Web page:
Yeah, like I said, I didn’t have anything going. I was riding a KTM 450 a little bit and liked it so over the winter I went out and bought three KTM 250’s. Some people say they don’t work good since there’s no linkage, but I don’t notice it. The bike is narrow which suits me and the motor is good. I haven’t regretted the decision one bit and now it even came to help me out.

MXA: We saw Terry Varner (l) helping you out at the Anaheim rounds ? what was up with that?
Terry and Tony (Alessi) are good friends and Terry did my motors when I was an amateur. I’d have to say that Terry has proven invaluable to me. He’s 100% into my bike and not only is he my mechanic, but he makes me feel safe and I’m really happy that KTM let him come with me for the factory ride. There’s a lot of good mechanics out there, but a lot of them are just kids coming out of MMI. Terry has been around a long time, he has the kind of street smarts and motor knowledge that only comes with years of being around the at the races. It’s cool too because he used to work for FMF and Casey used to ride for FMF so there’s some good history there. The thing I really appreciate about Terry is that he’s still running his motor business so he’s putting off work to helping me out and that’s a pretty big deal.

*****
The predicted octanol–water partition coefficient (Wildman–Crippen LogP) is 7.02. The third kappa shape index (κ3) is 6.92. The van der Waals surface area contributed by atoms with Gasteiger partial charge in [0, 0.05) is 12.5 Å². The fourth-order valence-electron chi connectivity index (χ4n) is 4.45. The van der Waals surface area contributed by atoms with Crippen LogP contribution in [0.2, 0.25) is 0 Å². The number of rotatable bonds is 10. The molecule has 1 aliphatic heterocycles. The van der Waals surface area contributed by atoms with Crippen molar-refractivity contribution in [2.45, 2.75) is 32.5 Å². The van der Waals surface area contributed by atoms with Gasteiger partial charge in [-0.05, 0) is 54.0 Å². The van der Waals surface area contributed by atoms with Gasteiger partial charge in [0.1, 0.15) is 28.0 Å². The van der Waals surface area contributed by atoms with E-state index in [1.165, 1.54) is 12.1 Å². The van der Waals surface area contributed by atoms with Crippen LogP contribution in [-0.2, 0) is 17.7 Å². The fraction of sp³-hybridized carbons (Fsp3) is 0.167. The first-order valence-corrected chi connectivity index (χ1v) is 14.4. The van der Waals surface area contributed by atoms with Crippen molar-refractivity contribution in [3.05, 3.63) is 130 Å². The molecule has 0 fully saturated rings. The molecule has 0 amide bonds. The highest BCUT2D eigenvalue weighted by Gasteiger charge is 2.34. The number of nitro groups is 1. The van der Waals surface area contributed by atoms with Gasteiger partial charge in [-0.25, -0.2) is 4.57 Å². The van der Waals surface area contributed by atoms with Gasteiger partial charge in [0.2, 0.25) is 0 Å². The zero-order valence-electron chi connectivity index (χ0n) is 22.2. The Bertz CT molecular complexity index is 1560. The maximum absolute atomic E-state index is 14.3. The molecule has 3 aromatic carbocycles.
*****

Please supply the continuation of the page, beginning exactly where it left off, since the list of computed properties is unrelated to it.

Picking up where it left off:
MXA: Your first race under the KTM tent was the Seattle round, how did that go?
I finished 8th which was okay. I was a little out of sorts with the whole atmosphere. I mean having the support of a motor guy and a suspension guy is amazing, it was just all new and it caught me off guard which made me too nervous. I have to say it was great timing because I was planning to drive to Seattle and with the KTM deal I got to fly which saved me the 20 hour drive and made a big difference in my preparation.

MXA: How different is the bike compared to yours?
I was already using motors that were done by KTM Factory Services so my old bike was already one of the best I’ve ever ridden ? but the factory bike was even better! It had so much more torque – I really like riding it.

MXA: How did you get to where you are today?
I was a two year A class amateur until 2008 when I signed with Bobby Hewitt and the Motosport team. For 2009 I was with Team Solitaire, got hurt and had to have knee surgery so at the end of 2009 I had no deals put together at all. I have to say that when I first turned Pro in 2008 I wasn’t ready, but it was hard because I come from a racing poor family and all of a sudden someone is willing to pay you to race. My parents spent a lot of money on my racing and I probably should’ve waited, but being a third year A rider makes you look bad. I thought I was ready, but it was a slap in the face ? there’s a reason those guys are called Pros!

MXA: What lessons did you learn that someone else can learn from?